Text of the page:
Table IV.4.

Long-Run Growth Prospects

(Annual GDP growth rate, in percent)1

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Authors’ calculations. All scenarios assume annual TFP growth of 3 percent. Baseline and depressed labor-force growth rates are assumed to be 2 percent and 1 percent, respectively.

75. In addition, it is possible that labor-force growth may be lower than currently projected, for example on account of the HIV/AIDS pandemic (see, for example, United Nations, 2002). If the labor force grows only half as fast as currently projected, then GDP growth could fall in the 3–4 percent range based on alternative assumptions about labor-market conditions.54

76. These estimates suggest a wide range of possibilities for long-run output growth. However, the estimates all suggest that there is scope for output growth to increase to substantially higher levels provided that a strong effort is made to improve labor market conditions. In addition, the outlook depends crucially on maintaining high rates of TFP growth, which in turn depends on the extent of market-related activity, private-sector participation, skills development, and innovation.

References

  • Chadha, B., 1995, “Disequilibrium in the Labor Market in South Africa,IMF Staff Papers, Vol. 42, No. 3, pp. 642669.

  • De Masi, P., J. Chan-Lau, and A. Keenan, 1999, “Measures of Potential Output, NAIRU, and Capacity Utilization,” in United States—Selected Issues, IMF Staff Country Report No. 99/101.

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  • Hodrick, R., and E. Prescott, 1997, “Postwar U.S. Business Cycles: An Empirical Investigation,Journal of Money, Credit, and Banking, Vol. 29, pp. 116.

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  • International Monetary Fund, 1998, South Africa—Selected Issues, Section II, “Growth Accounting,” pp. 3848.

  • Lewis, J., 2001, “Policies to Promote Growth and Employment in South Africa,Informal Discussion Paper on Aspects of the Economy of South Africa, No. 16, The World Bank.

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  • Sarel, M., 1997, “Growth and Productivity in ASEAN Countries,IMF Working Paper, WP/97/97.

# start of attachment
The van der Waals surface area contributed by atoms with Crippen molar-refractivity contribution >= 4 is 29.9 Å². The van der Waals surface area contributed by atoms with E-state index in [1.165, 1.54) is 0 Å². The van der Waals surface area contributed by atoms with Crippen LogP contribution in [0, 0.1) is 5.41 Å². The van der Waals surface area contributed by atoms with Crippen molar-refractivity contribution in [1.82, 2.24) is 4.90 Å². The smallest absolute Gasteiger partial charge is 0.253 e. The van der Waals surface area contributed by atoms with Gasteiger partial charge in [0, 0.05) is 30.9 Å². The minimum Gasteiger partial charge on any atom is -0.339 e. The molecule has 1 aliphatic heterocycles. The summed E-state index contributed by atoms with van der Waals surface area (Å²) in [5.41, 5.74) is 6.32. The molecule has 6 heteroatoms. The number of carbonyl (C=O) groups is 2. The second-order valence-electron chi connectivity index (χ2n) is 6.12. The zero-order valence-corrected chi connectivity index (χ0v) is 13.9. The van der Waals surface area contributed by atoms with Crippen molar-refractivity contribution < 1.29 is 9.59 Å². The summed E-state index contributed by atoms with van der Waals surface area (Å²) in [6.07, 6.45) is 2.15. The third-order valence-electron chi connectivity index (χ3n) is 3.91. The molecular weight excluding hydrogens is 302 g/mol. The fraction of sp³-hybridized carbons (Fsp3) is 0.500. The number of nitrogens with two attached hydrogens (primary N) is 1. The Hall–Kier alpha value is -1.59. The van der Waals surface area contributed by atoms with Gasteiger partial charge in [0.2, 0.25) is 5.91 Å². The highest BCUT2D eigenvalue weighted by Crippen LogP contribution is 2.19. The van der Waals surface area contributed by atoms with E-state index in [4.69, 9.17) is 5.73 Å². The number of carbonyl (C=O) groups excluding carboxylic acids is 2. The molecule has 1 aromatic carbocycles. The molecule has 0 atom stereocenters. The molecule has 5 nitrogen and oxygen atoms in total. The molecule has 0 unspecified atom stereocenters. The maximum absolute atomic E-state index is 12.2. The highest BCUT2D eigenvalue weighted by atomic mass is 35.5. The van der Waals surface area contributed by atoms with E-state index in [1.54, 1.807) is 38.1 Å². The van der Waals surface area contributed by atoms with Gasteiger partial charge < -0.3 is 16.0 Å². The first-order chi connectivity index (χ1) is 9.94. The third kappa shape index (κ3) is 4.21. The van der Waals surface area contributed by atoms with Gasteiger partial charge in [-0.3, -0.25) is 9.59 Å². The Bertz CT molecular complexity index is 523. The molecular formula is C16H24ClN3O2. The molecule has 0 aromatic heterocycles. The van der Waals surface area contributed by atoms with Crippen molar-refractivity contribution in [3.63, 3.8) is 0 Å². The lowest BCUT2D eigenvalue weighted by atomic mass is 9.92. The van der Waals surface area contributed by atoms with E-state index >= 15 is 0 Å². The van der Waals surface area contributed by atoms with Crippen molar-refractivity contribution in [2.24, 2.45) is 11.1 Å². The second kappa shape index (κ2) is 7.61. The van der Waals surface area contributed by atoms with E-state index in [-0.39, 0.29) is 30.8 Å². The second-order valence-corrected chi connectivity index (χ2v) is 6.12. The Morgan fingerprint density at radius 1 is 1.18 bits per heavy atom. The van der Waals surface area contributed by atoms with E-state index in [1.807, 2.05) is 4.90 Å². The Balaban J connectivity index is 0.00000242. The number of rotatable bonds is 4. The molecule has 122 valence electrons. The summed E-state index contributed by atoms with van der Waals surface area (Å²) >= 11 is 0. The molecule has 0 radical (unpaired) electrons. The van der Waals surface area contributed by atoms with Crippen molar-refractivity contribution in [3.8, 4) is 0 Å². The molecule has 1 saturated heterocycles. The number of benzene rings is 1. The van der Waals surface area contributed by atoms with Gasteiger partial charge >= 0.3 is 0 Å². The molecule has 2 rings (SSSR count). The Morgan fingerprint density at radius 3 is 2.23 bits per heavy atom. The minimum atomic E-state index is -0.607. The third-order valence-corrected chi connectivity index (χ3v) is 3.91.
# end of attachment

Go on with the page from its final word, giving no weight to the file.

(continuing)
• United Nations, 2002, World Urbanization Prospects: The 2001 Revision, (New York: The United Nations).

  • U.S. Congressional Budget Office, 2001, “CBO’s Method for Estimating Potential Output: An Update,” (Washington, D.C.: CBO).

38

Prepared by Vivek Arora, Ashok Bhundia, and Gustavo Bagattini.

39

See U.S. Congressional Budget Office (2001) and DeMasi, Chan Lau, and Keenan (1999) for a description of the production-function approach and estimates based on alternative methodologies for the United States, respectively.

40

Statistical tests for a structural break in the real GDP series indicated a break in 1993. The recent data also reflect a statistical revision in June 1999, which implemented the 1993 System of National Accounts and resulted in an upward revision in measured annual real GDP growth during 1994–98 from 2.2 percent to 2.7 percent.

41

Due to data availability, the analysis in this section is based on annual data for 1980–2001.

43

See IMF (1998) for an analysis of GDP growth in South Africa based on a Cobb-Douglas production function, and U.S. Congressional Budget Office (2001) and DeMasi, Chan Lau, and Keenan (1999) for an analysis for the United States. The shares of labor and capital in the production function were based on their shares in national income—55 percent and 45 percent, respectively. The use of national-income shares has been criticized by Sarel (1997), as discussed below, but the results do not vary significantly with alternative assumptions regarding the labor and capital shares.

44

The weights are equal to the labor and capital shares in the production function. Employment is used as the labor variable in the production function because it is employment, rather than the total labor force, that has contributed to past production.

45